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The Chesapeake Bay Retriever

Tough and tenacious, the Chessie is a retriever with a twist!

By: Kelly Caldwell

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You may not have heard of him, but the Chesapeake Bay Retriever is anything but new to the dog scene. His roots are well-established, and his origins are downright romantic. 

It was 1807 when a British ship wrecked off the coast of Maryland in the frigid waters of the Eastern Seaboard. Among the rescued were two dogs named Sailor and Canton. Early reports were that the dogs were Newfoundlands, but that’s become the subject of some debate over the years. Some contend that Sailor and Canton were Lesser Newfoundlands, or St. John’s Water Dogs, a breed now extinct. Regardless, the two shipwreck survivors were instant celebrities—both for surviving, as well as for their soon-apparent remarkable adeptness at retrieving waterfowl. The dogs caught the eyes of local enthusiasts, who bred them to hounds, setters, water spaniels, and other retrievers. The results of those breedings served as the beginnings of today’s Chesapeake Bay Retriever. Come 1878, the first Chesapeake Bay Retriever, named Sunday, was officially recognized by the American Kennel Club (AKC).

Perhaps not surprising given their survivor heritage, the breed is a remarkably tough one. The Chessie is prepared to take on the icy waters of the Atlantic and capable of retrieving upwards of 200 waterfowl a day. 

According to AKC standards, Chessie males stand between 23 to 26 inches, with females 21 to 24 inches. Proportions are emphasized of course, but nothing is given more attention in the standard than the coat, which is thick, short, and accepted in eight colours but with no variations. The Chessie has webbed toes which give him some advantage when swimming. His eyes are bright and clear with an amber hue—yes, yes, we call this dreamy in dog-talk. 

Physically, the Chessie is arguably the most tank-like of the gun dogs. He was bred to work in an incredibly hostile and unforgiving environment, and it shows. But, let’s be clear: this breed is tough enough to withstand almost anything Mother Nature can throw at him—but this is not a dog who will thrive as an outsider. Though physically tough as nails, the Chessie brings a sensitive soul to the table, and is very devoted to his family, so make way for that big, beautiful Chessie in your home or find another breed!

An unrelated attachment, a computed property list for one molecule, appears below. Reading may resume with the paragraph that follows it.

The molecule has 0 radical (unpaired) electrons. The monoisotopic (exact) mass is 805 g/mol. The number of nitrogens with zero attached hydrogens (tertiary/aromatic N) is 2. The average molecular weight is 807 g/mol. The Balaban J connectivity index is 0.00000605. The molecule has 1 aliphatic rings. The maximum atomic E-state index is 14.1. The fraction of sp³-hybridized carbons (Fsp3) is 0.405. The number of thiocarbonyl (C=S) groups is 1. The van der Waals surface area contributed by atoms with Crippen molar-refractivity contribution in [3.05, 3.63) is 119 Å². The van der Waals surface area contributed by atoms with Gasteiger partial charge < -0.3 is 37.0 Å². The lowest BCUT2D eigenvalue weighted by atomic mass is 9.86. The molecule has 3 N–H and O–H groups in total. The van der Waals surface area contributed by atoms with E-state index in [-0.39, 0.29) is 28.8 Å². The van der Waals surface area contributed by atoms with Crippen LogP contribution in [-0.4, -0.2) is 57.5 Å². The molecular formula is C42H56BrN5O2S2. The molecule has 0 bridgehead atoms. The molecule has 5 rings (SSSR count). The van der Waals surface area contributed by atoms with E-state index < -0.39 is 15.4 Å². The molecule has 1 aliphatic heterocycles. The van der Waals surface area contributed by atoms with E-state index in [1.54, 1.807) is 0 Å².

This brings us to the subject of temperament, and the Chessie is certainly an interesting case. He’s a dog with a mind of his own—assertive and confident, but with a soft side. The best way to train a Chessie is with early socialization and positive reinforcement. These dogs bond intently with their loved ones and even a harsh look or word can be hurtful. Chessies are smart, biddable, and eager to please their loved ones—pretty much a dream for those seeking a dog who can be taught good manners.

The Chessie is an “up for anything” dog—especially if it involves physical or mental exertion. He’ll thrive if you engage him in field trials, hunt tests, agility, tracking, obedience, or confirmation. He wants to work and he wants to please. Talk about a winning combination.

One thing is for sure, this is a working dog, born and bred, through and through. The Chessie wants to work. For those in search of “just” a companion, this is not the breed. The Chessie does love his people and will take in as much dotage as they can offer—but he’ll be missing something if he doesn’t have a job. This breed needs to be busy—runs, hunts, walks, plays… whatever, so long as he’s kept engaged. 

The Chessie is downright aloof if you compare him with many Retriever breeds. He’s not a Velcro dog—the kind who constantly reminds you how much he loooooves you. That’s not his style. He’ll almost always be close by, and to a degree he’ll be on guard for you, but mostly, he will simply be with you. Loving you, giving you space, and asking for it in return. For some, and I won’t lie—I’m one—that sounds like a dream.

Rest assured, when you’re ready to get a move on, your Chessie will be by your side. He’ll be right there with you, up for the next big adventure. 

Shedding and ‘eau du chien’ are things you may just have to learn to accept about the breed. The Chessie loves being in the water and that oily coat is built for it. But it can be a bit… smelly. As for shedding, at least once a year, plan on some pretty epic shedding. Even with regular brushing, it’s inevitable. Cheap-o vacuums need not apply at the homes where Chessies run the show. 

So, is the Chessie the right dog for you? Let me put it to you as simply as I can: If you love the idea of a Labrador Retriever, but can’t stop thinking about those amber eyes and that dense curly coat… then no, the Chessie is not for you.

Why? Because he’s not just a version of a Lab or a Golden or of anything, for that matter. He’s his own dog. And he’s a lot of dog. This is a sporting animal for serious animal lovers. The best guardian for a Chessie is the one who gets him—a fellow sportsman or outdoor enthusiast who wants to dedicate the time and resources needed to giving this beautiful soul what he needs. Serious inquiries only, as the saying goes—because Chessies are special, indeed, and they deserve nothing but the best.


Last Updated:

By: Kelly Caldwell
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